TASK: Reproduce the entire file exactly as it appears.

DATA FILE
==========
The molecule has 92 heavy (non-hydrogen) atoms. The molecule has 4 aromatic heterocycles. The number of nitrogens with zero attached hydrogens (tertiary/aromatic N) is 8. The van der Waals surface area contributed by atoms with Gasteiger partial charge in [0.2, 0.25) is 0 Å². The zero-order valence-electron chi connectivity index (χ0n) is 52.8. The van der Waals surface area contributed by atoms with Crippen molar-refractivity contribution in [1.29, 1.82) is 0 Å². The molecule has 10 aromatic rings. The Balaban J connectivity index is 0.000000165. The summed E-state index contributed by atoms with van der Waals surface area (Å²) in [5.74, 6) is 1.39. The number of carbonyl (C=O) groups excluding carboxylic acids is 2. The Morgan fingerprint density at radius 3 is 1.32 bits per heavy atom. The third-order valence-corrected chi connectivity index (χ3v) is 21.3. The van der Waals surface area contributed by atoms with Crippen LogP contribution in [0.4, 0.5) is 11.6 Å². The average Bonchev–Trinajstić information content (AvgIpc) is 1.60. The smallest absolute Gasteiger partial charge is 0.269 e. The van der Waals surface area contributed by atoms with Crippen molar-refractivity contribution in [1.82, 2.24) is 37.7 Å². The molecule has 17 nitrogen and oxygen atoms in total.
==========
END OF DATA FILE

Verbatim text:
The molecule has 92 heavy (non-hydrogen) atoms. The molecule has 4 aromatic heterocycles. The number of nitrogens with zero attached hydrogens (tertiary/aromatic N) is 8. The van der Waals surface area contributed by atoms with Gasteiger partial charge in [0.2, 0.25) is 0 Å². The zero-order valence-electron chi connectivity index (χ0n) is 52.8. The van der Waals surface area contributed by atoms with Crippen molar-refractivity contribution in [1.29, 1.82) is 0 Å². The molecule has 10 aromatic rings. The Balaban J connectivity index is 0.000000165. The summed E-state index contributed by atoms with van der Waals surface area (Å²) in [5.74, 6) is 1.39. The number of carbonyl (C=O) groups excluding carboxylic acids is 2. The Morgan fingerprint density at radius 3 is 1.32 bits per heavy atom. The third-order valence-corrected chi connectivity index (χ3v) is 21.3. The van der Waals surface area contributed by atoms with Crippen LogP contribution in [0.4, 0.5) is 11.6 Å². The average Bonchev–Trinajstić information content (AvgIpc) is 1.60. The smallest absolute Gasteiger partial charge is 0.269 e. The van der Waals surface area contributed by atoms with Crippen molar-refractivity contribution in [1.82, 2.24) is 37.7 Å². The molecule has 17 nitrogen and oxygen atoms in total.